TITLE

LINGUISTICS--Infant Speech

AUTHOR(S)
Bullowa, Margaret; McGlannan, Frances
PUB. DATE
June 1977
SOURCE
Journal of Learning Disabilities;Jun/Jul1977, Vol. 10 Issue 6
SOURCE TYPE
Academic Journal
DOC. TYPE
Article
ABSTRACT
Discusses the development of infant speech from nonverbal communication to language by conducting longitudinal audiovisual observations. Consequences of language development and its prominent manifestation in speech; Development of language from an expanding and differentiating interactive communicative system; Aspects of communication in children; Demonstration of what is involved in neonatal communication.
ACCESSION #
4729677

 

Related Articles

  • Nonverbal communication and early language acquisition in children with down syndrome and in... Mundy, Peter; Kasari, Connie // Journal of Speech & Hearing Research;Feb95, Vol. 38 Issue 1, p157 

    Compares the nonverbal communication and early language acquisition in children with Down syndrome and in normally developing children. Presence of expressive language delays in children with Down syndrome; Disturbance in nonverbal requesting; Measures of nonverbal communication skills among...

  • Dwuelementowe kombinacje jÄ™zykowo-niejÄ™zykowe w dzieciÄ™cej komunikacji. LASOTA, AGNIESZKA // Developmental Psychology / Psychologia Rozwojowa;2012, Vol. 17 Issue 4, p25 

    Studies on communication skills of young children have shown that body language is used for the purpose of communication early in ontogenesis and regardless of culture. Before children learn to speak, they express themselves through gestures and continue to produce gesture- word combinations...

  • 'Gaze Shifting' Appears Important for Language Development.  // ASHA Leader;Nov2015, Vol. 20 Issue 11, p10 

    The article reports that gaze shifting, which is a face-to-face interaction that facilitates social behavior, may play a significant role in language development in infants according to a study from the University of Washington. Topics include the link between the degree to which infants...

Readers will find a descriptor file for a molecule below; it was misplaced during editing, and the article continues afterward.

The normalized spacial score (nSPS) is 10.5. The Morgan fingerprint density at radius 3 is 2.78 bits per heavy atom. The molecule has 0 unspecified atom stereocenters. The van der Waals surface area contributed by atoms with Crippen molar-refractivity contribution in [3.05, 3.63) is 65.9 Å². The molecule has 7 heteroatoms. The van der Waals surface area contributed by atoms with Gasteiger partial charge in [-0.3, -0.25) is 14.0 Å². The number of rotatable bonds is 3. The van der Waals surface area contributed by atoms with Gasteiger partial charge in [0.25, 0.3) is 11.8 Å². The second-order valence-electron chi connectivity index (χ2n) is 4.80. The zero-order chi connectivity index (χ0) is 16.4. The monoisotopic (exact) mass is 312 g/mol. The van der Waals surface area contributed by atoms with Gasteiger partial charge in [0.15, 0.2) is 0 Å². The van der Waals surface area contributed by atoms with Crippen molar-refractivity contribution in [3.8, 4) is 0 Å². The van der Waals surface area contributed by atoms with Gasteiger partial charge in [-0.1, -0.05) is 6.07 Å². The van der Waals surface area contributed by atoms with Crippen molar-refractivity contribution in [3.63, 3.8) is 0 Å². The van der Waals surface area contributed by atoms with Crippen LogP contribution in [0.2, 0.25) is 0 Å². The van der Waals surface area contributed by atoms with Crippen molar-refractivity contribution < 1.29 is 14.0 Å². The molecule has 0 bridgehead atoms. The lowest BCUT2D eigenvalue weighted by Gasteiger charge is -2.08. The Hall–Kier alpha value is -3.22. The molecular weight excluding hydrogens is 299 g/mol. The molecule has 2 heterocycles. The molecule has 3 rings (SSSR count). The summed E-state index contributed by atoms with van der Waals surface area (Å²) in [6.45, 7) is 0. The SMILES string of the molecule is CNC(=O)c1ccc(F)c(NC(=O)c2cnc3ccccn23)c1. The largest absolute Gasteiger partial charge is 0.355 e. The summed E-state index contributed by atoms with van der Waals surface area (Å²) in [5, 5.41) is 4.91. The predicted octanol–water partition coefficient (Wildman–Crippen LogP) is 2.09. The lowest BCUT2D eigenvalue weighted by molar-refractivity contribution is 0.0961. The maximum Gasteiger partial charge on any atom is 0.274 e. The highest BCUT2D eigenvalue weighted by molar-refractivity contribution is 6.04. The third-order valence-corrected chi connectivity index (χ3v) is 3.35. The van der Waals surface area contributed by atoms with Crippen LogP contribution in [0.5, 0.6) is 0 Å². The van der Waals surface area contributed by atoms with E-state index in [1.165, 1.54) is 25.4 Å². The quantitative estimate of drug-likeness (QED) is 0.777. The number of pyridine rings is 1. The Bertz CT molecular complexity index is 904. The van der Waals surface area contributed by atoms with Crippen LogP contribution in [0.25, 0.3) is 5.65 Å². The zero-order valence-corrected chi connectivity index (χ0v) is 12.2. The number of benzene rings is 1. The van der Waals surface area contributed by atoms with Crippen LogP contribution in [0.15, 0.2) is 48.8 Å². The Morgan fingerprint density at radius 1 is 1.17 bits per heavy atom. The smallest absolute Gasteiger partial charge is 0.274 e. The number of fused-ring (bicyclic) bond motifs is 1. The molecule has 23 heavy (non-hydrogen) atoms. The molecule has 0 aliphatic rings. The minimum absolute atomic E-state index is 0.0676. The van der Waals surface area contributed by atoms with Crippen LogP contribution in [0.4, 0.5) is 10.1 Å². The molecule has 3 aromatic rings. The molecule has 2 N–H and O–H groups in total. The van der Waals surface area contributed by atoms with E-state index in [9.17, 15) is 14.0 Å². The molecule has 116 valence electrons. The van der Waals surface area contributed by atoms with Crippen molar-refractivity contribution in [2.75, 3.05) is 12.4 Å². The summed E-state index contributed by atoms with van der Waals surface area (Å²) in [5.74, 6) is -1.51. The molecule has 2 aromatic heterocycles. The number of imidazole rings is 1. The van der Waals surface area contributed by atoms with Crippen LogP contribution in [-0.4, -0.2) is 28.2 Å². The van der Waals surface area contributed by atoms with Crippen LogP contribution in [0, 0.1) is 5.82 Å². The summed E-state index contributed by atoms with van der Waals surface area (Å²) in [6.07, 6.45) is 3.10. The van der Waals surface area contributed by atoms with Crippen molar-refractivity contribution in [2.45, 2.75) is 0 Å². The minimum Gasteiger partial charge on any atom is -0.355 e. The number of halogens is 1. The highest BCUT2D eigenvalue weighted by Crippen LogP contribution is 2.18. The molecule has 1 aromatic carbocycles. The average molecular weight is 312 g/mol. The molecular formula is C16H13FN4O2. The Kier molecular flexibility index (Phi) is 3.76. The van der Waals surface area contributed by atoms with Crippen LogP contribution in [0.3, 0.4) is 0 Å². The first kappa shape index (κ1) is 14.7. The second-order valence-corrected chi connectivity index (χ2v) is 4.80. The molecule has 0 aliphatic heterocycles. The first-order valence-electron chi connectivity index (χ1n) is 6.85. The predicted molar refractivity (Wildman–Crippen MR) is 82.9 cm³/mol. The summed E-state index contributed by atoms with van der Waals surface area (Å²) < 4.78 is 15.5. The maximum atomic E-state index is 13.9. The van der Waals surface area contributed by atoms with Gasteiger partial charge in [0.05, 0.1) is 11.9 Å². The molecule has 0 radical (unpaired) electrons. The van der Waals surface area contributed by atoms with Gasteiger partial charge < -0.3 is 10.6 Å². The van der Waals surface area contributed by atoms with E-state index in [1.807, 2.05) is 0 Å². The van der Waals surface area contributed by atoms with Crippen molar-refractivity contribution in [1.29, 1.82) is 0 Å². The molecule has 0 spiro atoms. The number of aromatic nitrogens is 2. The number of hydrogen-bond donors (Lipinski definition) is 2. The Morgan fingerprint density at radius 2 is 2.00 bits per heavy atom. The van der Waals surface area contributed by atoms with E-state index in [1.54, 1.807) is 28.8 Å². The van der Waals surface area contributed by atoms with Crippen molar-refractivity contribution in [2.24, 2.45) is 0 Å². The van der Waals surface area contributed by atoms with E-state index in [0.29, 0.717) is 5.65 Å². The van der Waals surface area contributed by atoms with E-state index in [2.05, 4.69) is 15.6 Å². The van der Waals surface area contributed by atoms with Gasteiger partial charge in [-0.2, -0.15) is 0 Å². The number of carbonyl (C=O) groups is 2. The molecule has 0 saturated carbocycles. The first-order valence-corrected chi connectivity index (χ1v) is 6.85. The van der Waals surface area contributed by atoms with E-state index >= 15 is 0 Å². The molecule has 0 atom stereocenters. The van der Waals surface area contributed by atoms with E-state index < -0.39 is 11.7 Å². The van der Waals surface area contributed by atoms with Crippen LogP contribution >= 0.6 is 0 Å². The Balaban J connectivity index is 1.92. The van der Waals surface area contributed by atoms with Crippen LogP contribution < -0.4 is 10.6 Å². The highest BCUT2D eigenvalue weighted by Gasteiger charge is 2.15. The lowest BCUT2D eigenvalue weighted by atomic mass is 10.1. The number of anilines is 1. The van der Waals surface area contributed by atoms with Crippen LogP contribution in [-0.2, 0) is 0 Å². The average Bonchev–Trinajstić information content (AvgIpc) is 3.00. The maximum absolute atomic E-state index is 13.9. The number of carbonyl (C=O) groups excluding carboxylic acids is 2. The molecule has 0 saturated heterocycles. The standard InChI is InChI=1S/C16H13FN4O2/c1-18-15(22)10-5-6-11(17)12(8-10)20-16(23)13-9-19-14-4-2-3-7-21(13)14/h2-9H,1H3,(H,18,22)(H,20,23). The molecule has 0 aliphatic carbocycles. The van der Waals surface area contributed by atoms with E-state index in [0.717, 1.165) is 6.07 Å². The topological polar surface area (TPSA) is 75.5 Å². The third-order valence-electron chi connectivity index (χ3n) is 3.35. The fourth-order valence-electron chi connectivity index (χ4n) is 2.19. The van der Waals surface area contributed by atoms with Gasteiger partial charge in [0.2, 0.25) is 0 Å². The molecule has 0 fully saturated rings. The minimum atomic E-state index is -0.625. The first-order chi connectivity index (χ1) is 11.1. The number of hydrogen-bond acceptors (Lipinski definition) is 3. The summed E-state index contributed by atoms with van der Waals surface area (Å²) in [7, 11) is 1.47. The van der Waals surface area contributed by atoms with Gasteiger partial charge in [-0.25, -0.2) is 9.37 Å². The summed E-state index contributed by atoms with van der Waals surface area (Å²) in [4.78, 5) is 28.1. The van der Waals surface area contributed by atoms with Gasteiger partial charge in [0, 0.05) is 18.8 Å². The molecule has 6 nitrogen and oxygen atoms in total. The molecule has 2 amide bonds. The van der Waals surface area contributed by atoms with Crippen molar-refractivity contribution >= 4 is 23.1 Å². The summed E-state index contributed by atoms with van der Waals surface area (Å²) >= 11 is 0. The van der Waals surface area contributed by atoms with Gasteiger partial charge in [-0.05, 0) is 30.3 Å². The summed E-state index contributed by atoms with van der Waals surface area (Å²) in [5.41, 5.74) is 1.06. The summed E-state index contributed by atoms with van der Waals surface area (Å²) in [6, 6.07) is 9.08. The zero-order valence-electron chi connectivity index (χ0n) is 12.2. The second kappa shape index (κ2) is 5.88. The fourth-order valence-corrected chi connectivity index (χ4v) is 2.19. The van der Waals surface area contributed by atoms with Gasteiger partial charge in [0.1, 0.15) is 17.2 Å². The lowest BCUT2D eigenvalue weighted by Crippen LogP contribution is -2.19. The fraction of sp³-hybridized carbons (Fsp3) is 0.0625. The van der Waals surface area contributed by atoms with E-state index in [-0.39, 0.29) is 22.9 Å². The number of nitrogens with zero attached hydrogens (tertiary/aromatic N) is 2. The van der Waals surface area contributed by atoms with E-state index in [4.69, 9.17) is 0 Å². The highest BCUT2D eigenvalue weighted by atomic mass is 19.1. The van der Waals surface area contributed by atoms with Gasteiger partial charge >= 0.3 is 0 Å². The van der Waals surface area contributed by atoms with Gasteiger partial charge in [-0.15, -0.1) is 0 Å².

• Short-term memory and language outcomes after extreme... Briscoe, Josie; Gathercole, Susan E.; Marlow, Neil // Journal of Speech, Language & Hearing Research;Jun1998, Vol. 41 Issue 3, p654 

    Presents a study that investigated the impact of extreme prematurity in children on short-term memory and language skills before school entry. Perinatal characteristics of the preterm group; Phonological short-term memory; General nonverbal ability; Early developmental assessment.

  • Hearing and Language Milestones: A Parents' Guide.  // Pediatric Nursing;1999 Supplement, p15 

    The article describes the hearing and language milestones in children. At two to three months, babies laugh and forms sounds in the back of their mouth. Babies begin to make syllables out of vowel and consonant-like sound by the age of four to six months. By 12 months, babies can recognize their...

  • Early Word Learners' Ability to Access Phonetic Detail in Well-Known Words. Fennell, Christopher T.; Werker, Janet F. // Language & Speech;Jun2003, Vol. 46 Issue 2/3, p245 

    Several recent studies from our laboratory have shown that 14-month-old infants have difficulty learning to associate two phonetically similar new words to two different objects when tested in the Switch task. Because the infants can discriminate the same phonetic detail that they fail to use in...

  • Behavioral vs. Cognitive Views of Speech Perception and Production. Schlinger Jr., Henry D. // Journal of Speech-Language Pathology & Applied Behavior Analysis;May2010, Vol. 5 Issue 2, p150 

    Speech perception and language acquisition have been studied primarily by cognitively oriented researchers. Many of these researchers discount a behavioral account despite facts demonstrating that speech in humans will not proceed typically or even at all in the absence of early exposure to a...

  • Development NEWS.  // Australian Parents;Jun/Jul2002, p43 

    Explores the language learning of children. Basic forms of language; Factors mediating developmental delay in language learning; Measures in developing language skills.

  • Quick incidental learning (QUIL) of words by school-age children with and without SLI. Oetting, Janna B.; Rice, Mabel L. // Journal of Speech & Hearing Research;Apr95, Vol. 38 Issue 2, p434 

    Examines Quick Incidental Learning (QUIL) of novel vocabulary by two groups of school-age children, those who were developing language normally and those who demonstrated a specific language impairment (SLI). Robust ability of normally developing children to learn words in the early school...

Share

Read the Article

Courtesy of THE LIBRARY OF VIRGINIA

Sorry, but this item is not currently available from your library.

Try another library?
Sign out of this library

Other Topics